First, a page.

The present invention generally provides methods and devices for manipulating tissue when performing various surgical procedures. The unique and novel features of the embodiments of the present invention may be employed in connection with any one of the articulatable joint arrangements disclosed in U.S. Patent Application Publication No. 2008/0147113A1, Published Jun. 19, 2008, entitled “Manually Articulating Devices” which is herein incorporated by reference in its entirety. However, as the present Detailed Description proceeds, those of ordinary skill in the art will understand that the various advantages provided by the embodiments of the subject invention and their equivalent structures may be employed in connection with a variety of different surgical devices including non-articulating surgical instruments. A person skilled in the art will further appreciate that the present invention has application in endoscopic procedures, laparoscopic procedures, and in conventional open surgical procedures, including robotic-assisted surgery.
The three-bar linkage 16 can have a variety of configurations, but in an exemplary embodiment, it includes three links 20, 22, 24 that are pivotally coupled to one another. Each link can have a variety of configurations, but in an exemplary embodiment, the first and second links 20, 22 each comprise a clevis arrangement and the third link 24 is in the form of an elongate rod or bar. The first link 20 can have a proximal end 20 a that is coupled to a distal end 12 b of the elongate shaft 12 by a rotatable coupling arrangement, which will be discussed in more detail below. The distal end 20 b of the first link 20 can be pivotally coupled to a proximal end 22 a of the second link 22, e.g., by a pivot joint. The second link 22 comprises a portion of and provides a means for pivoting the end effector 14 relative to axis L-L. The third link 24 can extend at least partially through the first and second links 20, 22, and it can have a distal end 24 b that is pivotally coupled to the second link 22, e.g., by a pivot pin, to form a three-bar linkage mechanism. The particular location at which the third link 24 mates to the second link 22 can vary, but it is preferably pivotally mated at a location that will allow the third link 24 to apply a force to the second link 22 to cause the second link 22 to articulate relative to the first link 20. The proximal end 24 a of the third link 24 can be coupled to an articulation actuator 30 extending through the elongate shaft 12 and at least partially through the first link 20. The articulation actuator 30 can have a variety of configurations, but in an exemplary embodiment the articulation actuator 30 is in the form of a hollow elongate shaft or tube. Such a configuration allows an actuation wire 32 to extend therethrough for actuating the tissue manipulator assembly 300, as will be discussed below.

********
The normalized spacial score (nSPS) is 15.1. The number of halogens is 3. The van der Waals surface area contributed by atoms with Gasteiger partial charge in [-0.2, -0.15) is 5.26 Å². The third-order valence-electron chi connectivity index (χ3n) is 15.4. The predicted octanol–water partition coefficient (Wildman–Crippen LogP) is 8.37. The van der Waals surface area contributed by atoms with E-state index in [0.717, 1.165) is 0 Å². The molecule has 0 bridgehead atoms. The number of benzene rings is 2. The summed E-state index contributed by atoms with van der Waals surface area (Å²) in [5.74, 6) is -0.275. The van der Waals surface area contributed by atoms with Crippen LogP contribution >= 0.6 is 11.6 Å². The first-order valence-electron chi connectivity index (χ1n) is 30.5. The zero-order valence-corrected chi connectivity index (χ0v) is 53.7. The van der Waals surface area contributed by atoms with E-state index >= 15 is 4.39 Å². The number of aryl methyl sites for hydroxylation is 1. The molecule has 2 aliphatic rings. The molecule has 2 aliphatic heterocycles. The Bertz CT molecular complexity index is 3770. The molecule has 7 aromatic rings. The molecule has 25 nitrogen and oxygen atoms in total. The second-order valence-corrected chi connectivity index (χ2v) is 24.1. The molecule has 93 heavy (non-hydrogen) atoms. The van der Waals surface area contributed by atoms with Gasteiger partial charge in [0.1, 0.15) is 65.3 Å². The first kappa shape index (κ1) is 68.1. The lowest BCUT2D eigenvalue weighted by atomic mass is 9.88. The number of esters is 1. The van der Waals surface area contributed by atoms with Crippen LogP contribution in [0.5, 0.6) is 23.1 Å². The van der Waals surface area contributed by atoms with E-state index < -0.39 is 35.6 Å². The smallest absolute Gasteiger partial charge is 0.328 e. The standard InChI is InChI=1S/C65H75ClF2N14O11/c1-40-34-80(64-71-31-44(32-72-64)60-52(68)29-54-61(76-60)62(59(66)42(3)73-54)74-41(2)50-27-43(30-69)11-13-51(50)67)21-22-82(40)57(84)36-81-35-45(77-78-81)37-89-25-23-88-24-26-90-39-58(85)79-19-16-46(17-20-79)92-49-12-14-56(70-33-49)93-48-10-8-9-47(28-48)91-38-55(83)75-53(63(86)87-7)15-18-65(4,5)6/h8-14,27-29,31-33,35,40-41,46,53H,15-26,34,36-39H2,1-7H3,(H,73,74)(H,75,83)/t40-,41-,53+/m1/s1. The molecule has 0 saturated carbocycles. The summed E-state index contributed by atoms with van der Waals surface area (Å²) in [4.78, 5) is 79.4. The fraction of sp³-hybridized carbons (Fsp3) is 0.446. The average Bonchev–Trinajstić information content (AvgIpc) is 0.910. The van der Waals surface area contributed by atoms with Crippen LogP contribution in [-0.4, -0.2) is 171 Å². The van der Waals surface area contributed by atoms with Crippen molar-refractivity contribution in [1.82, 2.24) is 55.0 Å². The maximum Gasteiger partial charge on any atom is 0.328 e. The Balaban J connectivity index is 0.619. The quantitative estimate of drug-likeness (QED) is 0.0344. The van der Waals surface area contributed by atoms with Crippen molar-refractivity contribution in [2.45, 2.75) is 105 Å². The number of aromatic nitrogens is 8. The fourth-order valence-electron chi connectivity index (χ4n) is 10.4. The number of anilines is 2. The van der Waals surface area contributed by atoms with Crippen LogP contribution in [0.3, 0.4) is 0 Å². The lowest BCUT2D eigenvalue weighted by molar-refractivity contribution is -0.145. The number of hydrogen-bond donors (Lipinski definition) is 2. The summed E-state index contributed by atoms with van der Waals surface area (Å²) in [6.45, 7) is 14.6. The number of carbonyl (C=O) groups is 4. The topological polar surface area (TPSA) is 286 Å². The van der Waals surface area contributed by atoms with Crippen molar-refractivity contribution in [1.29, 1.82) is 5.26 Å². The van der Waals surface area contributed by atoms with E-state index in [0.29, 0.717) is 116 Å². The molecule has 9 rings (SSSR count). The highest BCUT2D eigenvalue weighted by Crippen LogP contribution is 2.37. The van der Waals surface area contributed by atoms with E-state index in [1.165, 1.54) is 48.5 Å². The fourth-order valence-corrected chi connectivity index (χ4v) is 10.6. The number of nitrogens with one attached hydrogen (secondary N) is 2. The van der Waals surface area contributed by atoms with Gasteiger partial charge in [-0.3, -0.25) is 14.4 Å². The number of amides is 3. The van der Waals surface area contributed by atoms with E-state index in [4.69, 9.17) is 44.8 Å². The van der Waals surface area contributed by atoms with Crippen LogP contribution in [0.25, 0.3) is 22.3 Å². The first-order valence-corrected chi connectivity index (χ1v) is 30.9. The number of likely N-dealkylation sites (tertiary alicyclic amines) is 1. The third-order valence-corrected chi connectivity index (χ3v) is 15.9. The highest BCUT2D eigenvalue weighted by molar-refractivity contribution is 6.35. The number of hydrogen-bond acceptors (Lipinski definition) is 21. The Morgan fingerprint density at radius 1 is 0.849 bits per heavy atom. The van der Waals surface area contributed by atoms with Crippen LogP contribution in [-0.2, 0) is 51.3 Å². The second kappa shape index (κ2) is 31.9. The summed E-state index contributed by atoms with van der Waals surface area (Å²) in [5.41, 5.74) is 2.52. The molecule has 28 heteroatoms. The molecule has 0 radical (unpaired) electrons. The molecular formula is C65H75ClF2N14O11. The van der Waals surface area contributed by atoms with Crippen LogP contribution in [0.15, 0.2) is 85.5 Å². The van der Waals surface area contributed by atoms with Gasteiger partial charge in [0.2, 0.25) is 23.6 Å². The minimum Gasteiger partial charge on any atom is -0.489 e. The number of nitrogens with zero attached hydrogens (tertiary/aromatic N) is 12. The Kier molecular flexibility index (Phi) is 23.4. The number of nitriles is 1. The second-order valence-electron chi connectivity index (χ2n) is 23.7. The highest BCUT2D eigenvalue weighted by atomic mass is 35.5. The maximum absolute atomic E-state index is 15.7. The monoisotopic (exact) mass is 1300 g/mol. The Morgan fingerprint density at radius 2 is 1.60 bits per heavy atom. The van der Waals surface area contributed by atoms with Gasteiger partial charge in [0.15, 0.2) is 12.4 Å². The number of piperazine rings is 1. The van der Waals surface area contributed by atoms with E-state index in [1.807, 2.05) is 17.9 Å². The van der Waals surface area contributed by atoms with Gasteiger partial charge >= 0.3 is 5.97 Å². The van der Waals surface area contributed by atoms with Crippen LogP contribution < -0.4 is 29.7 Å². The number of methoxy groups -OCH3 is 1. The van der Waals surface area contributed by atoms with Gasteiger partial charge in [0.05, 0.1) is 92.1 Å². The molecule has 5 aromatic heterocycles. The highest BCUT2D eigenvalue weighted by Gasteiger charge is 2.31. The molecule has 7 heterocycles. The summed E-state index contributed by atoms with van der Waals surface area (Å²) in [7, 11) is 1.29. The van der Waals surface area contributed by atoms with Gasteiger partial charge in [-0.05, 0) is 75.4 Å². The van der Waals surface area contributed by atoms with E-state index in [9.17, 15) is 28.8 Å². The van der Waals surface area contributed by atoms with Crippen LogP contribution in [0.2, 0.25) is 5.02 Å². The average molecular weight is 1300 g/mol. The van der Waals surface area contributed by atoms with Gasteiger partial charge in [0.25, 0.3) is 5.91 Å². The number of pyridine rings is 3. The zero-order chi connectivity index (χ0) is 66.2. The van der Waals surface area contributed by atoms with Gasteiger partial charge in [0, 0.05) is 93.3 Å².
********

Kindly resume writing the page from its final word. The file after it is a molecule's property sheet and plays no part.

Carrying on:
In use, proximal movement of the articulation actuator 30 relative to and along the longitudinal axis L-L of the elongate shaft 12 will apply a proximally-directed force to the third link 24. The third link 24 will thus apply a proximally-directed force to the second link 22, causing the second link 22 to pivot laterally relative to the longitudinal axis L-L of the elongate shaft 12. As a result, the second link 22, which comprises a portion of the end effector 14, will move laterally in a single plane to allow the end effector 14 to extend at an angle relative the longitudinal axis L-L of the elongate shaft 12, as shown in
As previously indicated, in addition to articulating movement, the end effector 14 can also be configured to rotate relative to the elongate shaft 12, thus allowing the end effector 14 to be positioned in multiple angular orientations. The particular location of the rotation joint R can vary, and it can be located proximal to the three-bar linkage 16, at a mid-portion of the three-bar linkage 16, or distal to the three-bar linkage 16. In an exemplary embodiment, the rotation joint R is located proximal to the three-bar linkage 16, and more preferably proximal to the articulation joint A formed between the first and second links 20, 22. As shown in